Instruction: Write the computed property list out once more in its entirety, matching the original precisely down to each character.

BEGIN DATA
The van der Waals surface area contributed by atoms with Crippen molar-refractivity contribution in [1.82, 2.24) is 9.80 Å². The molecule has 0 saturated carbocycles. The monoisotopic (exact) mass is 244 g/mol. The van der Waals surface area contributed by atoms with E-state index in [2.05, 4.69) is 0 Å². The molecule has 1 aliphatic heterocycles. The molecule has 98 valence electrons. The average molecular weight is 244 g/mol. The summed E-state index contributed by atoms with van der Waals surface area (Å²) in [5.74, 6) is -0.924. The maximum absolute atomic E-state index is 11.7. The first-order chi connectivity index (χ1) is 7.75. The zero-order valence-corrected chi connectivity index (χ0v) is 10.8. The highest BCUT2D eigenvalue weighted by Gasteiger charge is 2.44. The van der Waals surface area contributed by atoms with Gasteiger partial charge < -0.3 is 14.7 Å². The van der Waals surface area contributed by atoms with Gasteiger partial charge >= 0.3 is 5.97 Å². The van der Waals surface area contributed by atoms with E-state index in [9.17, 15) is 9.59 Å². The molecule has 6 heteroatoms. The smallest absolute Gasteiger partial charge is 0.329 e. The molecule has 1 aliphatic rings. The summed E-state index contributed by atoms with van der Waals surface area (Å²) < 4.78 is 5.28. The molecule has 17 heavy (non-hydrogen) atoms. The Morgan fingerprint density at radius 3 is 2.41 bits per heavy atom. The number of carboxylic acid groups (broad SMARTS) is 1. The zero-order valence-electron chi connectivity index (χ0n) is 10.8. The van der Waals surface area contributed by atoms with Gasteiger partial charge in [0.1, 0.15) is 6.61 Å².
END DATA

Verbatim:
The van der Waals surface area contributed by atoms with Crippen molar-refractivity contribution in [1.82, 2.24) is 9.80 Å². The molecule has 0 saturated carbocycles. The monoisotopic (exact) mass is 244 g/mol. The van der Waals surface area contributed by atoms with E-state index in [2.05, 4.69) is 0 Å². The molecule has 1 aliphatic heterocycles. The molecule has 98 valence electrons. The average molecular weight is 244 g/mol. The summed E-state index contributed by atoms with van der Waals surface area (Å²) in [5.74, 6) is -0.924. The maximum absolute atomic E-state index is 11.7. The first-order chi connectivity index (χ1) is 7.75. The zero-order valence-corrected chi connectivity index (χ0v) is 10.8. The highest BCUT2D eigenvalue weighted by Gasteiger charge is 2.44. The van der Waals surface area contributed by atoms with Gasteiger partial charge < -0.3 is 14.7 Å². The van der Waals surface area contributed by atoms with Gasteiger partial charge >= 0.3 is 5.97 Å². The van der Waals surface area contributed by atoms with E-state index in [9.17, 15) is 9.59 Å². The molecule has 6 heteroatoms. The smallest absolute Gasteiger partial charge is 0.329 e. The molecule has 1 aliphatic rings. The summed E-state index contributed by atoms with van der Waals surface area (Å²) < 4.78 is 5.28. The molecule has 17 heavy (non-hydrogen) atoms. The Morgan fingerprint density at radius 3 is 2.41 bits per heavy atom. The number of carboxylic acid groups (broad SMARTS) is 1. The zero-order valence-electron chi connectivity index (χ0n) is 10.8. The van der Waals surface area contributed by atoms with Gasteiger partial charge in [0.1, 0.15) is 6.61 Å².